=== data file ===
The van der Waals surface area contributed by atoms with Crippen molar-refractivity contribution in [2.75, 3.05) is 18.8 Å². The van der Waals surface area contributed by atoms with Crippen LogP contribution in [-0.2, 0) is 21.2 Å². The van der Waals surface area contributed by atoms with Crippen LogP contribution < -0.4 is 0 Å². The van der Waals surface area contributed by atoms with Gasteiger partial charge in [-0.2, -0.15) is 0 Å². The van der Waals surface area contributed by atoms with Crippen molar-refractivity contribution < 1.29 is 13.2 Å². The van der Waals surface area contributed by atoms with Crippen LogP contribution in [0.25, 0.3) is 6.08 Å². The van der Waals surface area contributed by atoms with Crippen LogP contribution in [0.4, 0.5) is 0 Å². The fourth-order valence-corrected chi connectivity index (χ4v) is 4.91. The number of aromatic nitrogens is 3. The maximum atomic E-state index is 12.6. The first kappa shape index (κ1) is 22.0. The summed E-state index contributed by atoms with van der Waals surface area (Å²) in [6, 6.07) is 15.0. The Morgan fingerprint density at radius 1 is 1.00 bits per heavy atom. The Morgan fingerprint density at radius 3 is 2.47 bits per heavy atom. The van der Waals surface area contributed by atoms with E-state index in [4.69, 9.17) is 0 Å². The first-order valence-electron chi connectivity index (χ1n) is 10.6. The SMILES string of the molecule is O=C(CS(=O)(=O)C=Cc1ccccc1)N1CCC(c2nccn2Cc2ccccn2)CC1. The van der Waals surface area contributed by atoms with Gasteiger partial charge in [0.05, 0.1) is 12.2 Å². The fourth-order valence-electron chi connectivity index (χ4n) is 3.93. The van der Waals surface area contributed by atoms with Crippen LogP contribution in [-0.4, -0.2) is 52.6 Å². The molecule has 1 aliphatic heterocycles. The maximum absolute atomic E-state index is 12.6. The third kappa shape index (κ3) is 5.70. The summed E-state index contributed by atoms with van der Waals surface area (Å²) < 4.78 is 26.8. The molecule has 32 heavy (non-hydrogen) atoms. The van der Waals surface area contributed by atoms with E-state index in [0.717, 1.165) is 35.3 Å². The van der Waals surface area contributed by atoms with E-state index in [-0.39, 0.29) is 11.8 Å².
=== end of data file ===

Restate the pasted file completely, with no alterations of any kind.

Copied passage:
The van der Waals surface area contributed by atoms with Crippen molar-refractivity contribution in [2.75, 3.05) is 18.8 Å². The van der Waals surface area contributed by atoms with Crippen LogP contribution in [-0.2, 0) is 21.2 Å². The van der Waals surface area contributed by atoms with Crippen LogP contribution < -0.4 is 0 Å². The van der Waals surface area contributed by atoms with Gasteiger partial charge in [-0.2, -0.15) is 0 Å². The van der Waals surface area contributed by atoms with Crippen molar-refractivity contribution < 1.29 is 13.2 Å². The van der Waals surface area contributed by atoms with Crippen LogP contribution in [0.25, 0.3) is 6.08 Å². The van der Waals surface area contributed by atoms with Crippen LogP contribution in [0.4, 0.5) is 0 Å². The fourth-order valence-corrected chi connectivity index (χ4v) is 4.91. The number of aromatic nitrogens is 3. The maximum atomic E-state index is 12.6. The first kappa shape index (κ1) is 22.0. The summed E-state index contributed by atoms with van der Waals surface area (Å²) in [6, 6.07) is 15.0. The Morgan fingerprint density at radius 1 is 1.00 bits per heavy atom. The Morgan fingerprint density at radius 3 is 2.47 bits per heavy atom. The van der Waals surface area contributed by atoms with E-state index in [4.69, 9.17) is 0 Å². The first-order valence-electron chi connectivity index (χ1n) is 10.6. The SMILES string of the molecule is O=C(CS(=O)(=O)C=Cc1ccccc1)N1CCC(c2nccn2Cc2ccccn2)CC1. The van der Waals surface area contributed by atoms with Gasteiger partial charge in [0.05, 0.1) is 12.2 Å². The fourth-order valence-electron chi connectivity index (χ4n) is 3.93. The van der Waals surface area contributed by atoms with Crippen LogP contribution in [-0.4, -0.2) is 52.6 Å². The molecule has 1 aliphatic heterocycles. The maximum absolute atomic E-state index is 12.6. The third kappa shape index (κ3) is 5.70. The summed E-state index contributed by atoms with van der Waals surface area (Å²) < 4.78 is 26.8. The molecule has 32 heavy (non-hydrogen) atoms. The van der Waals surface area contributed by atoms with E-state index in [0.717, 1.165) is 35.3 Å². The van der Waals surface area contributed by atoms with E-state index in [-0.39, 0.29) is 11.8 Å².